Offline Retail Off on Thanksgiving Weekend; NRF Says Shoppers Increase
Despite heavily publicized promotions and stores opening earlier than usual on Black Friday, media accounts of the day said store traffic petered out once the early-bird specials were done.
With heavy discounting by non-mall retailers combined with the extended shopping season in 2005, consumers may not feel the pressure to shop early this holiday season, according to ShopperTrak RCT Corp., a Chicago market researcher that tracks sales at more than 45,000 retail stores nationwide.
Last year, Black Friday was the second busiest day of the holiday shopping season, falling just behind the Saturday before Christmas. It may happen this year, too. ShopperTrak said Nov. 26 that Black Friday's sales fell 0.9 percent to $8.01 billion from last year. Sales in the South and Midwest were good compared to other regions.
"Although the Black Friday number is a bit flat, this may be misleading as we're comparing this to a very strong 2004 performance," Michael Niemira, chief economist and director of research for the International Council of Shopping Centers and consultant to ShopperTrak, said in a statement. "While Black Friday is important to retailers, it's not always the best indicator. ... With the extra Saturday this season, added to the continued influence of high energy prices, the consumer may just be waiting until later to begin their holiday spending."
Though Black Friday is vital to retailers, analysts don't always regard it as a bellwether for the rest of the holiday season.
Major retailers optimistic. But this Black Friday certainly has emboldened Wal-Mart Stores Inc. to estimate that stores open at least a year will report a 4.3 percent sales increase.
Discounted television sets and DVD players are said to have lured shoppers to Wal-Mart stores nationwide. The Bentonville, AR-based retailer learned from last year's Black Friday when its discounts were not deep enough and sales suffered.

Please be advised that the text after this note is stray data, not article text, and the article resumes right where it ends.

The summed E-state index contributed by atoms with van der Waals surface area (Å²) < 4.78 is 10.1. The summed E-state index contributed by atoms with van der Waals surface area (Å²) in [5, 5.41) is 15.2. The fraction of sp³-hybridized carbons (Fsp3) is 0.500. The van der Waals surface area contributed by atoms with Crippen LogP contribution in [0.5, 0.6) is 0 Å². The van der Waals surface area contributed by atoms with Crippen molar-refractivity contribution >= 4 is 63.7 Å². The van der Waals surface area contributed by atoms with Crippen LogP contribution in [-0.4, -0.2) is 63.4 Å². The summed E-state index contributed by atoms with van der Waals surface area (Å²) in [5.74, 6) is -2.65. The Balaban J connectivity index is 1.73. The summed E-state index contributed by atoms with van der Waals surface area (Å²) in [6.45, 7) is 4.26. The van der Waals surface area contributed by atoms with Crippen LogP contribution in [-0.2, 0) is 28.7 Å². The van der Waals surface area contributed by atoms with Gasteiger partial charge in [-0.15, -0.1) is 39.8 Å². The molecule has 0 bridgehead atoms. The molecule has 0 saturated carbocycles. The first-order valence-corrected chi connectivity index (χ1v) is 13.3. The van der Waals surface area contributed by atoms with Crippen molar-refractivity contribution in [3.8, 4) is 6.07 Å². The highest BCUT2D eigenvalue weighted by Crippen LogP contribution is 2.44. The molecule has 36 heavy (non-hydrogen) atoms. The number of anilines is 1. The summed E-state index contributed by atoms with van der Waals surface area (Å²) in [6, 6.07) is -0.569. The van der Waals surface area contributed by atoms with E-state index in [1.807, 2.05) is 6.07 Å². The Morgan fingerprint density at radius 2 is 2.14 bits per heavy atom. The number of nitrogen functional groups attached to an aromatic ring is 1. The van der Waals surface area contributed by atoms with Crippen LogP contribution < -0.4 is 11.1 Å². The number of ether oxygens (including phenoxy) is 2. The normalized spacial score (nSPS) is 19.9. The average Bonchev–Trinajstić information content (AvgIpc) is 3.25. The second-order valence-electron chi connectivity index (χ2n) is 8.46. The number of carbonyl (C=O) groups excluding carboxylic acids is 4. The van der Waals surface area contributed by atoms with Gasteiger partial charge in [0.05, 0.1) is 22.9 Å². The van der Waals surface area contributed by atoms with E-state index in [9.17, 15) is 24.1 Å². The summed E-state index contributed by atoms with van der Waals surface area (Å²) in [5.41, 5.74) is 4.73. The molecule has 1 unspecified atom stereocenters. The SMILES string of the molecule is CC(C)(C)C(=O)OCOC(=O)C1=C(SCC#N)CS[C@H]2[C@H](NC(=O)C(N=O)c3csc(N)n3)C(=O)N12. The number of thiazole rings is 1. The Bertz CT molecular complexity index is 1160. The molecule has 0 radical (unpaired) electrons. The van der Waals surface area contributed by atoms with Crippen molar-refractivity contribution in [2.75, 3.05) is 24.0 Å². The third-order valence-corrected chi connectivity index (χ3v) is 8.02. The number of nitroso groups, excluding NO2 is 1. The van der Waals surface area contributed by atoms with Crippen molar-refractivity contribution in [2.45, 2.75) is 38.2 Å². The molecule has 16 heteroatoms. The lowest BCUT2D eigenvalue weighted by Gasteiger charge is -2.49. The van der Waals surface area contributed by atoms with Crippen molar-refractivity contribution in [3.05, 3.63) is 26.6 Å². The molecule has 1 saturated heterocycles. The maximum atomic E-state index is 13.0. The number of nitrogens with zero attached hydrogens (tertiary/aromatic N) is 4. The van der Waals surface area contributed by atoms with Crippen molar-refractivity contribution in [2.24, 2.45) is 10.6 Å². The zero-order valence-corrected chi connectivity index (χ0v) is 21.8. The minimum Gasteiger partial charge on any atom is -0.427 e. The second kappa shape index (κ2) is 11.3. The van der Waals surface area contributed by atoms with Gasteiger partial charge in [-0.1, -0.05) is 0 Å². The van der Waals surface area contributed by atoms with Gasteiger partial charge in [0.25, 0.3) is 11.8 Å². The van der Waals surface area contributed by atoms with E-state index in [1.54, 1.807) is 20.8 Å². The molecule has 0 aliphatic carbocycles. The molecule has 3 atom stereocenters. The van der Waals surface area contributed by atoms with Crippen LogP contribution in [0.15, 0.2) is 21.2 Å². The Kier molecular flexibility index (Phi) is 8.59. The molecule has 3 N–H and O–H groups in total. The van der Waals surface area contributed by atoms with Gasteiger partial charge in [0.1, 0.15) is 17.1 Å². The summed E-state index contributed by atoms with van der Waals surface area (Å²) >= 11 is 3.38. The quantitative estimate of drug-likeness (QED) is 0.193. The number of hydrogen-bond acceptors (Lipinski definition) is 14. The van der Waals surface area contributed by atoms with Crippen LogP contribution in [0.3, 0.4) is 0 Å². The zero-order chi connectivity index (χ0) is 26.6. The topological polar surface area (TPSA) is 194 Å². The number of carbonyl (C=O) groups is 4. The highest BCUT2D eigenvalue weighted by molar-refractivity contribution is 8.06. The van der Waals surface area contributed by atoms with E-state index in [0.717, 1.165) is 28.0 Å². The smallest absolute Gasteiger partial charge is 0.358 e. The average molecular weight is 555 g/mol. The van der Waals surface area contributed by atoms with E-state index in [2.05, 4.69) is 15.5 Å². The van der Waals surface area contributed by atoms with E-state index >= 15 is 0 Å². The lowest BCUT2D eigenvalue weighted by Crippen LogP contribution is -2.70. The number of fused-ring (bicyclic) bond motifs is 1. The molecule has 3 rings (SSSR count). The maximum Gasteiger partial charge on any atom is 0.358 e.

JC Penney Co. Inc. and Toys "R" Us Inc. are also said to have been pleased with the traffic and sales over this Thanksgiving weekend.
Meanwhile, the retail industry's leading lobby in Washington didn't share ShopperTrak's assessment. A survey by Bigresearch for the National Retail Federation claimed 145 million shoppers flocked to stores and Web sites over the Thanksgiving weekend for popular electronics, clothing and books. This was up from 133 million last year.
The survey, which polled consumers Nov. 25-26, said the average shopper spent $302.81 this weekend. The total weekend spending for all consumers was estimated at $27.8 billion, up 21.9 percent from last year's $22.8 billion.
So giddy was NRF's appraisal of the Nov. 24-27 retail store traffic that it added the word "Blockbuster" in its Nov. 27 news release's headline. It is now projecting 58.9 million consumers will shop online today from work or at home on what is now being promoted as Cyber Monday.
"By offering incredible discounts, retailers were able to bring consumers to the stores who otherwise would have stayed in bed," Phil Rist, vice president of strategy at Bigresearch, said in a statement about the weekend. "The deals were so enticing that many consumers abandoned their shopping lists and started buying for themselves."